United States District Court, W.D. Virginia, Abingdon Division
Suzanne Kerney-Quillen, Special Assistant United States
Attorney, Abingdon, Virginia, for United States; Nancy C.
Dickenson, Assistant Federal Public Defender, Abingdon,
Virginia, for Defendant.
OPINION AND ORDER
P. Jones United States District Judge
defendant has filed a motion to dismiss Count One of the
Indictment on the basis that a provision of the Sex Offender
Registration and Notification Act (“SORNA”), Pub.
L. No. 109-248, tit. I, 120 Stat. 587, 590-611 (2006)
(originally codified at 42 U.S.C. §§ 16901et seq.,
now codified at 34 U.S.C. §§ 20901et seq.),
unconstitutionally delegates congressional authority to the
Attorney General, in violation of the so-called nondelegation
doctrine. For the following reasons, the motion will be
United States alleges the following, which for the purposes
of this motion, the defendant does not contest. The
defendant, Nelson Jose Gonzalez, was convicted in 1993 of a
sex offense in Michigan. After completion of his prison
sentence, Gonzalez registered with Michigan as a sex
offender. In 2017, Gonzalez moved to Virginia, but did not
register there. The Indictment was returned against Gonzalez
in this court charging him with failing to register or update
his sex offender registration as required by SORNA (Count
One), together with the crime of misuse of a Social Security
number (Count Two).
Motion to Dismiss, Gonzalez argues that he cannot be charged
with failing to register as a sex offender because he was
never lawfully required to register under SORNA.
Specifically, he contends that SORNA violates the
nondelegation doctrine. I disagree.
requires sex offenders to initially register in jurisdictions
where the offender resides, is employed, and is a student.
The offender must keep the registration current and report
any change in name, residence, employment or student status.
34 U.S.C. § 20913(a). SORNA also created a separate
federal felony punishable by up to ten years in prison for
offenders who travel in interstate commerce and
“knowingly fail to register or update a registration
as required by [SORNA].” 18 U.S.C. § 2250(a).
Congress did not determine SORNA's applicability to
offenders who had been convicted of a sex offense prior to
its enactment. Instead, the Attorney General, pursuant to the
congressional grant of authority given to him in 34 U.S.C.
§ 20913(d), promulgated 28 C.F.R. § 72.3, which
applies SORNA registration requirements “to all sex
offenders, including sex offenders convicted of the offense
for which registration is required prior to the enactment of
alleges that SORNA's delegation of authority to the
Attorney General to specify the applicability of the
Act's requirements to sex offenders convicted prior to
SORNA violates the nondelegation doctrine.
court of appeals to decide such a nondelegation challenge to
SORNA has rejected it. See e.g., United States v.
Guzman, 591 F.3d 83, 91-93 (2d Cir.), cert.
denied, 561 U.S. 1019 (2010); United States v.
Nichols, 775 F.3d 1225, 1231-32 (10th Cir. 2014);
United States v. Richardson, 754 F.3d 1143, 1145-46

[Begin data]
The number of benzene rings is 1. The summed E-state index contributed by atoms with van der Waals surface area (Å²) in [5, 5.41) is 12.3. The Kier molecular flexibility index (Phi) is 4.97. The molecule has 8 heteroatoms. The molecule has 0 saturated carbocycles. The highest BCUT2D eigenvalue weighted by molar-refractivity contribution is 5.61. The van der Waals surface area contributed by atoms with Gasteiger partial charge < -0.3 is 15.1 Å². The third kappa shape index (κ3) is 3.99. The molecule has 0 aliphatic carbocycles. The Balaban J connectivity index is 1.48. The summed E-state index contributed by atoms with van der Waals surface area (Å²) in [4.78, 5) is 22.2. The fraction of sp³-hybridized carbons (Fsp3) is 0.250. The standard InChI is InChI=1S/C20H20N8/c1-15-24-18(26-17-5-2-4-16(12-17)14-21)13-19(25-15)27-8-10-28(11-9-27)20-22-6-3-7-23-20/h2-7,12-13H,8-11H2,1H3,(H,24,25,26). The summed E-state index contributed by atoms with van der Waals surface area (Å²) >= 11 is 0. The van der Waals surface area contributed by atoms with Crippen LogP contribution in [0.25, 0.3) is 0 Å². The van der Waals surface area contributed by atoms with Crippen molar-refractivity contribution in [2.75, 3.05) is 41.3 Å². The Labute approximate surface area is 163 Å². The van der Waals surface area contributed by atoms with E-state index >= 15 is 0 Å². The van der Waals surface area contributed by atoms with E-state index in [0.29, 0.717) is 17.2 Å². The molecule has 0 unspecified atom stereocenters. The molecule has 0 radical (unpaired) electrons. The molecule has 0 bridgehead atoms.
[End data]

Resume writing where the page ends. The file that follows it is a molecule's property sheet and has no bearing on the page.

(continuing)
(9th Cir. 2014) (per curiam); United States v.
Cooper, 750 F.3d 263, 266-72 (3d. Cir.), cert.
denied, 135 S.Ct. 209 (2014); United States v.
Goodwin, 717 F.3d 511, 516-17 (7th Cir.), cert.
denied, 134 S.Ct. 334 (2013); United States v.
Kuehl, 706 F.3d 917, 918-20 (8th Cir. 2013); United
States v. Parks, 698 F.3d 1, 7-8 (1st Cir. 2012),
cert. denied, 133 S.Ct. 2021 (2013); United
States v. Felts, 674 F.3d 599, 606 (6th Cir. 2012);
United States v. Whaley, 577 F.3d 254, 262-64 (5th
Cir. 2009); United States v. Ambert, 561 F.3d 1202,
1212-14 (11th Cir. 2009); United States v. Sampsell,
541 Fed.Appx. 258, 259 (4th Cir. 2013) (unpublished) (noting
that the Fourth Circuit has “consistently rejected
similar non-delegation challenges in unpublished
nondelegation doctrine is satisfied when a statutory grant of
authority sets forth an “intelligible principle”
that “clearly delineates the general policy, the public
agency which is to apply it, and the boundaries of this
delegated authority.” Mistretta v. United
States, 488 U.S. 361, 372-73 (1989) (quotation marks and
citations omitted). The Supreme Court has found only two
statutes that lacked the necessary “intelligible
principle.” Whitman v. American Trucking
Ass'ns, 531 U.S. 457, 474 (2001) (referencing
A.L.A. Schechter Poultry Corp. v. United States, 295
U.S. 495 (1935) and Panama Ref. Co. v. Ryan, 293
U.S. 388 (1935)).
enacting SORNA, Congress “broadly set policy goals that
guide the Attorney General, ” and it “created
SORNA with the specific design to provide the broadest
possible protection to the public, and to children in
particular, from sex offenders.” Ambert, 561
F.3d at 1213. Additionally, Congress “made virtually
every legislative determination in enacting SORNA, which has
the effect of constricting the Attorney General's
discretion to a narrow and defined category.”
Id. at 1214; see Guzman, 591 F.3d at 93
(explaining that Congress outlined the crimes requiring
registration, the circumstances of registration, the
information required to register, and the penalties for not
registering, leaving to the Attorney General's discretion
only the applicability of SORNA to a discrete set of
persons). Moreover, the Supreme Court has upheld delegations
that are much broader than § 20913(d). See Touby v.
United States, 500 U.S. 160, 165 (1991) (upholding the
Attorney General's power to schedule controlled
substances on a temporary basis).
these reasons, I find that the nondelegation doctrine has not
been violated and Count One of the ...